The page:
|Banks County Opinions...||
JUNE 19, 2002
By: Angela Gary
A new culinary experience
My column is late. But I have an excuse. Ive just finished driving over 3,400 miles to the coast of Maine and back with my wife and three small children in a tiny camper. Thats my excuse for missing my column deadline I dont have any brain cells left.
Its not the distance or the destination that did me in. Instead, its the fact that I used up all of my threatening clichés in a futile effort to convince my children that their continued fussing and bickering was ruining any chance they had for a continued existence on this planet. In response, my kids totally ignored every implied and explicit threat hurled in their direction.
The worst part of the whole thing is the fact that we didnt see it coming. And thats because my wife and I were completely out of our minds when we conceived this trip in the first place. Is it any wonder that we would fail to recognize the inherent danger of traveling without an adequate supply of effective Car Behavior Warnings?
Thats not to say that we didnt put any thought into our little adventure. We planned extensively, we just never spent any time thinking about the challenges of taking a long trip in extremely tight quarters with three kids who have enough bottled-up energy to avert the next oil crisis.
In our own defense, all we had to go on was the average amount of cliché usage expended on our normal trips around home. Even under the most egregious of circumstances, there were always enough meaty clichés to scare the peedoodle out of the girls when they were misbehaving. We never even carried around any spares.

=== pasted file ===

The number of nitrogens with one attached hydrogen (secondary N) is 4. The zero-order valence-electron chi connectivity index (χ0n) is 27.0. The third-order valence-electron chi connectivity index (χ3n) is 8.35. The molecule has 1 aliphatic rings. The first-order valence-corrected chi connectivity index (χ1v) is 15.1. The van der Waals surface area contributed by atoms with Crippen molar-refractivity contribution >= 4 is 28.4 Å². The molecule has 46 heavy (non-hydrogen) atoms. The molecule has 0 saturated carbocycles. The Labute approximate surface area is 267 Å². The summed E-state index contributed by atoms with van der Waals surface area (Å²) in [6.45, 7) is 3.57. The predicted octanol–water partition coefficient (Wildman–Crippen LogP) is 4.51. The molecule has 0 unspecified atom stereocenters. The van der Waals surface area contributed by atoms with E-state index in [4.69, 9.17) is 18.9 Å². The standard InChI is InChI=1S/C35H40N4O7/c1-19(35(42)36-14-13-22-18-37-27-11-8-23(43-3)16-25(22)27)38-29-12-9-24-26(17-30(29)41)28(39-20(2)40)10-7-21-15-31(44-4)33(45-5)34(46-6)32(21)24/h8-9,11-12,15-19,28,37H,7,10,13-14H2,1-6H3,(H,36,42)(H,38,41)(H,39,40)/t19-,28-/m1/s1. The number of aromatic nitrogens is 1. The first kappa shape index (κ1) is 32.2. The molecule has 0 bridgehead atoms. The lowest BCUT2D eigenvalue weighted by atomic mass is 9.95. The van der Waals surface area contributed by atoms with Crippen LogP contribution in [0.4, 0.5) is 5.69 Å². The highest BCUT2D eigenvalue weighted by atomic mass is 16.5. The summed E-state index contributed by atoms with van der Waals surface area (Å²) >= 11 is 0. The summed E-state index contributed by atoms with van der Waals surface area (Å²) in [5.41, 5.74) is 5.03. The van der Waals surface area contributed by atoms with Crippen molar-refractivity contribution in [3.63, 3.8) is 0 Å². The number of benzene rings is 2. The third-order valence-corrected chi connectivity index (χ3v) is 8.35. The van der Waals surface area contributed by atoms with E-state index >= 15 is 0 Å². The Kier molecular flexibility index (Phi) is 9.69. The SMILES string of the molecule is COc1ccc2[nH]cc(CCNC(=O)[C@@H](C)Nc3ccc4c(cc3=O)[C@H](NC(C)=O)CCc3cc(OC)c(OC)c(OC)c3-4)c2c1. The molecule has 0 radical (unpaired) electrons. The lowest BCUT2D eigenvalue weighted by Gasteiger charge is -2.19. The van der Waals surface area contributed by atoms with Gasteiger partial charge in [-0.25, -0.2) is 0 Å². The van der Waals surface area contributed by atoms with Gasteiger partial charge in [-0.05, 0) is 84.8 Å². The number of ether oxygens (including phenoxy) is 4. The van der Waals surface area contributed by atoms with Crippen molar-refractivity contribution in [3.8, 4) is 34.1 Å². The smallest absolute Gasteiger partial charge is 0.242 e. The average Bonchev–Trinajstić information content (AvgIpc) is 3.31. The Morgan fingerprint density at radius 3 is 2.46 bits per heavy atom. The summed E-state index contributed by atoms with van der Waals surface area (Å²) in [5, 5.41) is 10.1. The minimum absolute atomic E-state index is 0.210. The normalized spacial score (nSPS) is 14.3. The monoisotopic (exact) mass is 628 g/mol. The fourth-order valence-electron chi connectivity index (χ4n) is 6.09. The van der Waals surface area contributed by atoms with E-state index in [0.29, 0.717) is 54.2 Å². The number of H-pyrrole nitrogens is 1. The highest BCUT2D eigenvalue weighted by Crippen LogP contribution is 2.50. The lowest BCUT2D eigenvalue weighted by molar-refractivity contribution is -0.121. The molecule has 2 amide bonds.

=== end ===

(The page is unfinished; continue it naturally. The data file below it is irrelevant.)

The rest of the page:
But lets face it, folks, when you leave on a 3,400 mile trip with your kids, you can chuck all the parenting magazines out the window. No matter how clever you try to be, its a death sentence that starts with the fraying of the nerve endings and works its way all the way up to blunt trauma of the cerebral cortex. By the time we got to Virginia, my wife and I were both flatliners.
On a trip to the northernmost reaches of the country, you need at least a years supply of time-honored oaths and affirmations. You gotta have clichés that mean businessthe kind of stuff used during the Spanish Inquisition comes to mind.
As it turned out, we werent even to the county line before we lost control of the situation. In the middle of a three-way quarrel over a bag of Cheetoes, we panicked and went through everything we had in thirty seconds. After that, the kids had the upper hand.
We tried to recycle what we could, but they werent buying it. In desperation, I even bundled together a colorful collection of my best clichés and I launched them like a ballistic missile toward the backseat. There was enough heat blowing off my vocal cords to singe their eyebrows, but the entire verbal projectile just bounced off their helmet-like heads and fell to the ground.
I not only used up all my clichés, but my wifes, my parents, and even a few clichés I borrowed from truck drivers along the route. More than once, I fully expected someone to find our dried up little carcasses somewhere along I-95. And when they did, I figured the kids would still be trying to poke each others eyes out in the backseat.
So maybe now you can understand why I missed my deadline and how hard it is to concentrate. And before you say anything else, I dont particularly care what all the other writers do. If I have to stop this column and get out, youre going to be sorry. Just try me and see what happens.
I mean it this time.
Phillip Sartain is an attorney in Gainesville.
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